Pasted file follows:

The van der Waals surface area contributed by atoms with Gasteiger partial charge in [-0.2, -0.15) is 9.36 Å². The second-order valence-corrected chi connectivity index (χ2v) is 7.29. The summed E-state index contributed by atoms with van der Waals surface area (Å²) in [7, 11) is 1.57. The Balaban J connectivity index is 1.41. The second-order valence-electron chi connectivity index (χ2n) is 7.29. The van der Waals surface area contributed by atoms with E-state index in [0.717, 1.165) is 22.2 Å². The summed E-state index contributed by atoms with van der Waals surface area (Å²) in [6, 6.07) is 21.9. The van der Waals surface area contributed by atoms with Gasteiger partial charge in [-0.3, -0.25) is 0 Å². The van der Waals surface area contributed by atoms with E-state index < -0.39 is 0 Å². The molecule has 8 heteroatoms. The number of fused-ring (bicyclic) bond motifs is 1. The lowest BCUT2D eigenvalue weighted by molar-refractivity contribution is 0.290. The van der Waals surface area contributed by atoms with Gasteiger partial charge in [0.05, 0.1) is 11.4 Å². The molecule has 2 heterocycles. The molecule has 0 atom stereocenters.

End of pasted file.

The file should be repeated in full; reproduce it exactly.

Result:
The van der Waals surface area contributed by atoms with Gasteiger partial charge in [-0.2, -0.15) is 9.36 Å². The second-order valence-corrected chi connectivity index (χ2v) is 7.29. The summed E-state index contributed by atoms with van der Waals surface area (Å²) in [7, 11) is 1.57. The Balaban J connectivity index is 1.41. The second-order valence-electron chi connectivity index (χ2n) is 7.29. The van der Waals surface area contributed by atoms with E-state index in [0.717, 1.165) is 22.2 Å². The summed E-state index contributed by atoms with van der Waals surface area (Å²) in [6, 6.07) is 21.9. The van der Waals surface area contributed by atoms with Gasteiger partial charge in [-0.3, -0.25) is 0 Å². The van der Waals surface area contributed by atoms with E-state index < -0.39 is 0 Å². The molecule has 8 heteroatoms. The number of fused-ring (bicyclic) bond motifs is 1. The lowest BCUT2D eigenvalue weighted by molar-refractivity contribution is 0.290. The van der Waals surface area contributed by atoms with Gasteiger partial charge in [0.05, 0.1) is 11.4 Å². The molecule has 2 heterocycles. The molecule has 0 atom stereocenters.